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I'm creating some kind of a "personal assistant" application which is basically a web service that receives a message and then does something according to it.

For example I send "what time is it?" and I get the current time as answer. Other examples:

  • "tell me a joke" -> queries and sends some joke from an public api
  • "I have to [X] -> sets [X] to todo list
  • "What do I have to do?" -> sends todo list
  • "Start my pc" -> Starts PC via Wake On Lan

or what ever else comes to my mind.

My first prototype just uses an if else statment which looks something like

if message.contains("foo"):
  # do foo stuff
elif message.contains("bar"):
  # do bar stuff

Of course this will be a total mess after adding several commands so I'm thinking about what would be a good concept to structure such a huge conditional statement.

(I'm using Python with the web.py framework)

One idea is to use some list / map to create a mapping between key words and associated functions and split functionality in different classes (like a todo list module and so on).

There are applications like WolframAlpha or Siri which have just a single input method but several hundred or thousand different functions in the brackground. Of course those are on a totally different level but in general, how do you create a nice and clean branching from a single input to a big number of different functions?

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    @gnat: That's not a dupe, but I swear I've seen this question before. – Robert Harvey Mar 2 '16 at 15:27
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    You are delving into the realm of NLP. You are either going to have to have a bajillion branching conditions and a hand coded parser of enormous complexity (and there's no way around that or making it look pretty), or go down the path of graduate level research in natural language programming. – user40980 Mar 2 '16 at 15:29
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    @gnat: None of those are duplicates. The "huge conditional statement" thing is a red herring; large if statements are not how personal assistants work. – Robert Harvey Mar 2 '16 at 15:32
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    If you're going to go up against a graduate-level problem like this, I think your best bet is to combine a voice recognition system like Sphinx with a search engine like Apache Lucene. – Robert Harvey Mar 2 '16 at 15:36
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The usual approach to mapping strings to functions is to use a dictionary or hashtable. Here is what it would look like in C#:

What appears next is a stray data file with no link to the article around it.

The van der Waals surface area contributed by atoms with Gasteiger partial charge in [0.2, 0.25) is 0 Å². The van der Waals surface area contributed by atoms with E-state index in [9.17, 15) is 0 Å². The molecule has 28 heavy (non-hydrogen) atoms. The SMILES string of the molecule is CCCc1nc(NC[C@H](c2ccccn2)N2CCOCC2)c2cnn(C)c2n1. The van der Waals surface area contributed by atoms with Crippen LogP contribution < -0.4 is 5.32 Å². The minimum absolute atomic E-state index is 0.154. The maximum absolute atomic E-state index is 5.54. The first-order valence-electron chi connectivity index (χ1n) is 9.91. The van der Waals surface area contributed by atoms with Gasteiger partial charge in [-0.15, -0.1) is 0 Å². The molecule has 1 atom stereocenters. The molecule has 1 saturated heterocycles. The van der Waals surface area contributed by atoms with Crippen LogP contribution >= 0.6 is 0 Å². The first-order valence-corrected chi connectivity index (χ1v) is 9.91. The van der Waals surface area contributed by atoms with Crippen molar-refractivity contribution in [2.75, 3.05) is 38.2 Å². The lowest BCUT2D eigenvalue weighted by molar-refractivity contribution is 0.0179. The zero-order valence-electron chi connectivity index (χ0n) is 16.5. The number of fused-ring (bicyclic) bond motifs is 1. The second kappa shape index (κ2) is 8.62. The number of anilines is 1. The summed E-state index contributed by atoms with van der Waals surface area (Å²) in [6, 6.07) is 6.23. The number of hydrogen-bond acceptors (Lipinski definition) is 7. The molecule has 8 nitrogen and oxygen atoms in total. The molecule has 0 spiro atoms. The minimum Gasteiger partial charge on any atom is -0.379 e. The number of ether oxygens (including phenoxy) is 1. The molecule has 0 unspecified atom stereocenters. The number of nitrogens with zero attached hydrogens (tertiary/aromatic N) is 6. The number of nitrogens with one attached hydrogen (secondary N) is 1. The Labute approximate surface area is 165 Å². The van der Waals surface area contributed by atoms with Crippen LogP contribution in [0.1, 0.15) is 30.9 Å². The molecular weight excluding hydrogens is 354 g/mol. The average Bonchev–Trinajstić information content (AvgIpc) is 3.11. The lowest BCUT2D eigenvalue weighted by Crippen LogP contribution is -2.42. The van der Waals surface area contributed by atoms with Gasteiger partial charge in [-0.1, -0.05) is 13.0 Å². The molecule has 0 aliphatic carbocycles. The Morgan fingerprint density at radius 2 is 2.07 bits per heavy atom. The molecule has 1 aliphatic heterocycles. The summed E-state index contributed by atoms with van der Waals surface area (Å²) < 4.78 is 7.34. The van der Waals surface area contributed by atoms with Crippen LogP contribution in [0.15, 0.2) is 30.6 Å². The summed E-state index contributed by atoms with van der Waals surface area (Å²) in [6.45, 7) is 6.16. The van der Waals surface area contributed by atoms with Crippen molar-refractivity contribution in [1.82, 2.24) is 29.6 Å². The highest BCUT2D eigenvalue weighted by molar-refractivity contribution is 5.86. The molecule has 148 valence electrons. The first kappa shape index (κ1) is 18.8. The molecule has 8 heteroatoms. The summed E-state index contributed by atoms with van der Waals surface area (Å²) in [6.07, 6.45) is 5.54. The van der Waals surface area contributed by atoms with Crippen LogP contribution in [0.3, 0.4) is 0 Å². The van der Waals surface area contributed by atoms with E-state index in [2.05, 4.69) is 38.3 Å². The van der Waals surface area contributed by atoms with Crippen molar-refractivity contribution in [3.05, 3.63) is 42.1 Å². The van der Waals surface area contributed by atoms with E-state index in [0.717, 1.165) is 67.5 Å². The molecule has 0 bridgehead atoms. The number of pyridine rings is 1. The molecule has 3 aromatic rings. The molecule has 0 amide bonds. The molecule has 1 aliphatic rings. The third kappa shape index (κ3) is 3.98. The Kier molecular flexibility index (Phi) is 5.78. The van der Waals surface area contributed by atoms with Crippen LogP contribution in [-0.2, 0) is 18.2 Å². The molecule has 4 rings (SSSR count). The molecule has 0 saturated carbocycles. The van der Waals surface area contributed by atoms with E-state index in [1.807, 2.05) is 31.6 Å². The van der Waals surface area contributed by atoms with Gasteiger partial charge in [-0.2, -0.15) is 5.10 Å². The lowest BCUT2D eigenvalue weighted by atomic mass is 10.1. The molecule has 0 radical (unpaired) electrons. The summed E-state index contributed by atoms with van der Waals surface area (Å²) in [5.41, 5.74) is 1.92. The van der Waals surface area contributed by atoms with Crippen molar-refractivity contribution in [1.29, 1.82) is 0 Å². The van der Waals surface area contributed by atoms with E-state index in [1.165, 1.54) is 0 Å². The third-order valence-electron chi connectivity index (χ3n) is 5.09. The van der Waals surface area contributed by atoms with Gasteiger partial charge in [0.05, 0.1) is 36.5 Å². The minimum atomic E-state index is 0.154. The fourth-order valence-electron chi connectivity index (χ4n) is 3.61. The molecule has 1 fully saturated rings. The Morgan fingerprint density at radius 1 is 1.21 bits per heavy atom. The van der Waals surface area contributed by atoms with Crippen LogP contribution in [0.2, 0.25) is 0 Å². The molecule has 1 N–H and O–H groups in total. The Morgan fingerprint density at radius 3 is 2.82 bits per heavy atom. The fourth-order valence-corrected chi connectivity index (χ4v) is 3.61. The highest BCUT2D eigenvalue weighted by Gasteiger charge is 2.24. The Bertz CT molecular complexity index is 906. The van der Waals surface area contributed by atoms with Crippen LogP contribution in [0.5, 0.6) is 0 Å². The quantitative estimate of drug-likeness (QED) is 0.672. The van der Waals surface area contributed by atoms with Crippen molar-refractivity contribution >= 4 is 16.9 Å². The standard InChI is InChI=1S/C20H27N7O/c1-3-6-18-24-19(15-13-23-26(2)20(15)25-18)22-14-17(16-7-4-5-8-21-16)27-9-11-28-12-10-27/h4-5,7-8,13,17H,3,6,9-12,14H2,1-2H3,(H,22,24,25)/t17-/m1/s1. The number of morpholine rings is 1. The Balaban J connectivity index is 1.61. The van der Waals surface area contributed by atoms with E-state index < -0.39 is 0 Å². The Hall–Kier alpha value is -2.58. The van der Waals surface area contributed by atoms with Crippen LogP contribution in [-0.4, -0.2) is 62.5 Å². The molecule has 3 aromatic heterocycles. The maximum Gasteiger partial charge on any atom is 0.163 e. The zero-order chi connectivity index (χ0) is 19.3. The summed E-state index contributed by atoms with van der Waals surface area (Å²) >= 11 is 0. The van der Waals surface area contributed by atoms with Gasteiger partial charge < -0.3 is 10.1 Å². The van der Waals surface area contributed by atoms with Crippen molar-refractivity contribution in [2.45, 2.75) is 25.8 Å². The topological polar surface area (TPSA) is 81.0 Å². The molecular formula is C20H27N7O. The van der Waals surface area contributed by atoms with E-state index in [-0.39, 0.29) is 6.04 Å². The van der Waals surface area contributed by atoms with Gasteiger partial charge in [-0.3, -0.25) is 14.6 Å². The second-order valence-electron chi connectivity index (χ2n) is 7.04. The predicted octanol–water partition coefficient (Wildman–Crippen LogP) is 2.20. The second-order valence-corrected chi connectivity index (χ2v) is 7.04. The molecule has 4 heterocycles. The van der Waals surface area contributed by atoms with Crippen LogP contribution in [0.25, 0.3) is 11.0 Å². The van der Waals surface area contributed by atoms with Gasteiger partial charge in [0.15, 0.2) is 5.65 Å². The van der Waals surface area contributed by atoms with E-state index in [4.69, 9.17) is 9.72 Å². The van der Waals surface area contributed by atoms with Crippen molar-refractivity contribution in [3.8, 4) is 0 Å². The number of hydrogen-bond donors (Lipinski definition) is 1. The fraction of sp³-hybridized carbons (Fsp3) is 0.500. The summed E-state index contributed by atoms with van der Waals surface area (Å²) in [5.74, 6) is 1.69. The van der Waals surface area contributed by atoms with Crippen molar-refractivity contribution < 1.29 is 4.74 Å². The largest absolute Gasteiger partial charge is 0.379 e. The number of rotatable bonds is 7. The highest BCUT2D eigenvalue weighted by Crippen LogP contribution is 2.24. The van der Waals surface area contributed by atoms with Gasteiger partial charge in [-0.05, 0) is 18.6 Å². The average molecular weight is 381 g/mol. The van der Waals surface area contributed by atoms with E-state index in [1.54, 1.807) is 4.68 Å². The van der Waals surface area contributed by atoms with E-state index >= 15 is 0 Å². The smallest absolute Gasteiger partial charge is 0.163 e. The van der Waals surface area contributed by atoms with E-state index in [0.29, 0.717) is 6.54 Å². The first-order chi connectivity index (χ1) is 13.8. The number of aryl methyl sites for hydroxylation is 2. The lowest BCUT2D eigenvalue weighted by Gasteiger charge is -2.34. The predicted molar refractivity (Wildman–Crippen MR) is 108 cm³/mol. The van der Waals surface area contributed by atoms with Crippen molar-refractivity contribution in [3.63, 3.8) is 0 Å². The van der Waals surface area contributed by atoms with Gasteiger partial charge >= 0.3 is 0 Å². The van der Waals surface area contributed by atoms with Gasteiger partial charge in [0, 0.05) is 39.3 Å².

var commands = new Dictionary<string, Action<string>>();

This creates a hash table with a string key and a method delegate taking one parameter (in this case a string. You can use the parameter however you want).

You can create the commands at compile time:

var commands = new Dictionary<string, Action<string>>
{
    { "Tell me a joke", TellJoke }, 
    { "I have to",  IHaveTo }
};

or at runtime:

commands.add("Tell me a joke", TellJoke);

Where TellJoke is some method that takes one parameter and returns nothing. After a bit of pre-processing of the search string, the mapped function would then be called thusly:

Commands[searchKey](searchString);

or more robustly:

bool ExecuteCommand(string key, string search)
{
    if (commands.Contains(key))
    {
        Commands[searchKey](search);
        return true;
    }
    return false;
}

Of course, a real personal assistant wouldn't work this way. You would have some sort of engine that can be modified at runtime, not compile time, so that it can learn.

  • If the key is parameterized (such as with "I have to {0}" - you're likely going to be walking all the indexes if you don't find an exact match anyways. This is not likely to be efficient. A Trie based system with wildcards might be a better choice for the underlying data structure. – user40980 Mar 2 '16 at 16:01
  • @MichaelT: Fixed. This arrangement would likely pass an arbitrary string parameter to every method anyway (i.e. the original search term). As I already hopefully made clear, the approach is naive. – Robert Harvey Mar 2 '16 at 16:02
  • Of course naive dictionary lookup wouldn't be compatible with place holders. I'd probably use a dictionary fixed prefixes and pattern matching/regexes to disambiguate if necessary. – CodesInChaos Mar 2 '16 at 16:02
  • @CodesInChaos I don't disagree with you at all on that, though {"prefix" => {"validation regex1" => fp1, "validation regex2" => fp2, "default" => fp3}, "prefix", ...} is going to get hairy too once you start trying to handle it all. And I dread trying to test the data structure. – user40980 Mar 2 '16 at 16:12
  • @MichaelT I'd produce both the prefix and the regex programmatically from the original pattern (which might either be a regex or a simpler language). I'd use some kind of dictionary for the prefix and a flat list for the regex+action. In the first version I'd start with a simple linear search through a list, only adding the prefix dictionary as an optimization later on. – CodesInChaos Mar 2 '16 at 16:32

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